In his keynote address at the Orthodox Union West Coast Torah Convention last weekend, Judge Daniel Butler told the crowd of 300 the harrowing tale of the difficult but celebrated life of his son, Mikey.
"Mikey's sign-off line was 'Day by glorious day,' said Butler, describing how Mikey spent his truncated life in and out of the hospital, coughing up phlegm in his lungs from cystic fibrosis.
Before he died earlier this year, at age 24, from lung transplant complications, Mikey graduated from Yeshiva University, where he was vice president of the student body. He was also a counselor at Camp HASC (a New York camp for children with special needs), a drummer in a band -- and his story inspired hundreds of Orthodox communities across the United States to pray and do good deeds in his merit.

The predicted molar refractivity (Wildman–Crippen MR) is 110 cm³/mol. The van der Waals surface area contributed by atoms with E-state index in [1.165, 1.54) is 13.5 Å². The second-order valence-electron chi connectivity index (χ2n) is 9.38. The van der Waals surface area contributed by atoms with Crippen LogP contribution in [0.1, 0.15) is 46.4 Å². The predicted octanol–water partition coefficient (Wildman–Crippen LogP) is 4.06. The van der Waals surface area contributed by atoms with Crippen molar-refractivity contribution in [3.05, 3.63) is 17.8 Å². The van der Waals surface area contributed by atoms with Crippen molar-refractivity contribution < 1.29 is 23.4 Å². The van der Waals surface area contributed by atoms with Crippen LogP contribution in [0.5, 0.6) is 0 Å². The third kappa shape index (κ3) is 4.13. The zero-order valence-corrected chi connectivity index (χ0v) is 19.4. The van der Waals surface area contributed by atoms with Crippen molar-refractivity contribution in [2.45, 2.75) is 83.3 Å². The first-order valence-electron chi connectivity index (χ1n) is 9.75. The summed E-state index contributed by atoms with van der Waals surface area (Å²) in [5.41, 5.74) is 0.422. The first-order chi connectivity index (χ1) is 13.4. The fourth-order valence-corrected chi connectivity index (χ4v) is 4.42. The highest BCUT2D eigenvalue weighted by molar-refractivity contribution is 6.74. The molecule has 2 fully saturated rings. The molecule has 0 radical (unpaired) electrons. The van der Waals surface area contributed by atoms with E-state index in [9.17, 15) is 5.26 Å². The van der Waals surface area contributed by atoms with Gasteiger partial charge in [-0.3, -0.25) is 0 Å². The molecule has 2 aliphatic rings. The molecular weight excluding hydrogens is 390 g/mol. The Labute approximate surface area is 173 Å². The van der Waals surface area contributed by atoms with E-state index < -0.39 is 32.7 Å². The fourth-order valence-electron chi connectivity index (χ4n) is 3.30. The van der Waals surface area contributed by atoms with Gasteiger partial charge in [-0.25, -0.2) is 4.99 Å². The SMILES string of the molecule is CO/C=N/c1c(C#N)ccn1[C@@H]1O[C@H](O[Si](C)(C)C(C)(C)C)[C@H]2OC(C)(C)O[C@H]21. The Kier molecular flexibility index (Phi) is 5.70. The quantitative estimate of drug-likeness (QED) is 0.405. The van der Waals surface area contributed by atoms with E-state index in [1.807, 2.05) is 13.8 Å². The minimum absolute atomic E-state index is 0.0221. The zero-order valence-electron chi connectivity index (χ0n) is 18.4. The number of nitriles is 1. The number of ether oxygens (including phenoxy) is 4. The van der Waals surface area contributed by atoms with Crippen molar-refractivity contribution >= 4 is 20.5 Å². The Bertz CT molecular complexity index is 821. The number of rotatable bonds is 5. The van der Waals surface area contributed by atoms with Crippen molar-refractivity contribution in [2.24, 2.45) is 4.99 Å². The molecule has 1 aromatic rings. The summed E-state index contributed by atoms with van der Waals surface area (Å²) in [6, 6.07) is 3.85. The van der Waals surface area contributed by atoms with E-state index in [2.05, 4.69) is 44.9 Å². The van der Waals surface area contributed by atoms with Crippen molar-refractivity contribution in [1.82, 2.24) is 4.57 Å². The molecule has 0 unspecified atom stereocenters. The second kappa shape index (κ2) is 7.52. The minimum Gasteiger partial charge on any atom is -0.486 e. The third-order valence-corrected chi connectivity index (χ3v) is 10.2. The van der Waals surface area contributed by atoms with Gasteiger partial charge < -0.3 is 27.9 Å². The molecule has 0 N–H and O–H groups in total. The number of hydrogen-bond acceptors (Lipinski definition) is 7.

As if we don't have enough problems, it seems there's an unlimited supply of horrific hereditary diseases just waiting to ensnare Jews and their children. Tay-Sachs cripples infants before their first birthday and eventually kills them, Gaucher disease erodes healthy bones and organs, Niemann-Pick, cystic fibrosis, Crohn's, Canavan and dozens of others. And that's just among Eastern-European Ashkenazi Jews. A host of other hereditary diseases affect Sephardic, Iraqi and Persian Jews. Does somebody up there hate us?